A road along the Potomac River was, in its beginning, probably an animal trail along a natural ridge that ran parallel to the Potomac River. It developed into an Indian trail prior to the invasion of explorers and settlers. The road, opened after 1722 when the Iroquois signed a treaty with Virginia Governor, went from Alexandria to present day Leesburg, through Vestal’s (now William’s) Gap, and on to Winchester, a total of about ninety miles. It was probably named after John Vestal, a ferry driver in the Blue Ridge Mountains, and has been referred to, at various times, as the Eastern Ridge Road, Keys Gap Road, and, by George Washington, the Great Road, and the new Church road.
Between the 1720s and the early 1820s Vestal’s Gap Road was a principal route from Northern Virginia through the Blue Ridge via Vestal’s Gap to the Ohio country beyond, serving as an east-west corridor for commerce, emigration, and troop movement in Northern Virginia.
It was initially developed and used by planters to transport tobacco to the port at Alexandria.
George Washington’s military missions over the road between, 1753-1755, are well documented. Between 1753-1799, Washington traveled along Vestal Road on various military, business and personal journeys.***** In 1754 and 1755 George Washington pushed to the west from Alexandria, taking a road that led across the Blue Ridge Mountains at Vestal’s Gap from which he looked down on the sweeping curves of the Shenandoah and the valley beyond. Jogging down the steep road to the river, Washington set off through the fertile countryside to Winchester.* In 1770, Washington traveled to Ohio via Vestal’s Gap.****
An unidentified party crossed the Shenandoah River via John Vestal’s ferry and stayed that night at Gersham Keyes, “a fine Plantation…**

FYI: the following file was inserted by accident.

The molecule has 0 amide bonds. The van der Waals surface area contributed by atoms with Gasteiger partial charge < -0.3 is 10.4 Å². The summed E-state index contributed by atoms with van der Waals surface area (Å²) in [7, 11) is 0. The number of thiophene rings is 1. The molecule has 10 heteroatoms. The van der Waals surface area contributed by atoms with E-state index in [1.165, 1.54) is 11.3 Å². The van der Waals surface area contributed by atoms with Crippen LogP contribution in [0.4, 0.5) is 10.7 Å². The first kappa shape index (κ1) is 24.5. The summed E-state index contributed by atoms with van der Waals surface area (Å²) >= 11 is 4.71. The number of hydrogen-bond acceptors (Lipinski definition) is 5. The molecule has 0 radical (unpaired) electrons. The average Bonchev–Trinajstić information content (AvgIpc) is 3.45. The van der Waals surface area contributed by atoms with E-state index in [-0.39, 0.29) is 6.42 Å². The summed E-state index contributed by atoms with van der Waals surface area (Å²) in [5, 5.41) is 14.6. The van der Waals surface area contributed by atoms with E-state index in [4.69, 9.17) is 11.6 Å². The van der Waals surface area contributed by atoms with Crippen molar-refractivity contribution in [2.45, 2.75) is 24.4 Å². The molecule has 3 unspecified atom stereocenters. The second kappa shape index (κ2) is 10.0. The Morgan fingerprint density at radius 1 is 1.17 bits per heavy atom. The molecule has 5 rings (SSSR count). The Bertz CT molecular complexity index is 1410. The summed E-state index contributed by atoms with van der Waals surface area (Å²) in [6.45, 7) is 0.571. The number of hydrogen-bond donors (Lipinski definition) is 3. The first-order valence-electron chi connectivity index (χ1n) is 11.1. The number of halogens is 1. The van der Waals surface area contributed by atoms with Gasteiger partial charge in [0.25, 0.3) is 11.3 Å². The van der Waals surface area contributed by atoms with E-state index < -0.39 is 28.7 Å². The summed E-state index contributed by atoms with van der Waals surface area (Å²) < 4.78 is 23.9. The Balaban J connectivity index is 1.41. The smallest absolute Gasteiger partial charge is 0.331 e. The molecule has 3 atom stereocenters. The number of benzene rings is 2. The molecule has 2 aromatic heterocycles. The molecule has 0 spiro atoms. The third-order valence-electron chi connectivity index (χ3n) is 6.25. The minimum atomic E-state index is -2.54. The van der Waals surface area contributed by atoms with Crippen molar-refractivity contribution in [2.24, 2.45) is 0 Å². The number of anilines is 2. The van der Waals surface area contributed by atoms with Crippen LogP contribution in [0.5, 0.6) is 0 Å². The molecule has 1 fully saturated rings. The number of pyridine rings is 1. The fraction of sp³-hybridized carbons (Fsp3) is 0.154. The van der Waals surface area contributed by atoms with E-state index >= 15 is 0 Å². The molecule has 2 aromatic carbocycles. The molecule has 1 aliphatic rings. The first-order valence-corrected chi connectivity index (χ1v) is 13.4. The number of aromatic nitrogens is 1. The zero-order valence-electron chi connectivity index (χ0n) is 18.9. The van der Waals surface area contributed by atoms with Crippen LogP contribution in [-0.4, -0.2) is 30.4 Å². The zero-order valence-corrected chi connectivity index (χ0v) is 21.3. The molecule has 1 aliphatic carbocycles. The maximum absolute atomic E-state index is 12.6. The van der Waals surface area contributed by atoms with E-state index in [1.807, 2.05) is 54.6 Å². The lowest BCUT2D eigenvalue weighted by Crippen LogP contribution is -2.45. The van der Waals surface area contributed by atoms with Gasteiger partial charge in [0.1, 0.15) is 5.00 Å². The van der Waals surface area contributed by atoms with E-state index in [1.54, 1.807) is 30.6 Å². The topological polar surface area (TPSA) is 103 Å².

General Braddock’s brigade under Sir Peter Halket marched from Alexandria towards Fort Duquesne on the Vestal Gap Road.****
And Vestal Gap Road was the first leg of the French émigrés journey from Alexandria, Virginia, to Scioto, Ohio. Among the émigrés was Louis des Isles.
During this leg of the journey the French met with a “continued series of cold, wet weather, which occasioned very uncomfortable lodgings.” They were also introduced to wagon travel on roads deeply rutted by the many travelers. Some of their wagons were so badly provided with horse teams that the men were obliged to assist them up the hills. They also met with the challenges of crossing mountain chains, the hazards presented by Indians, and the hardship of life in uncharted, virgin territory.
Dying were the tales of American life being an Eden, a land of milk and honey.
This group of mostly elite Frenchmen were totally unprepared for their pioneer adventures. And the “best” was yet to come.
Watch for a description of the next leg of the French émigré’s journey, between Winchester, Virginia and Cumberland, Maryland.
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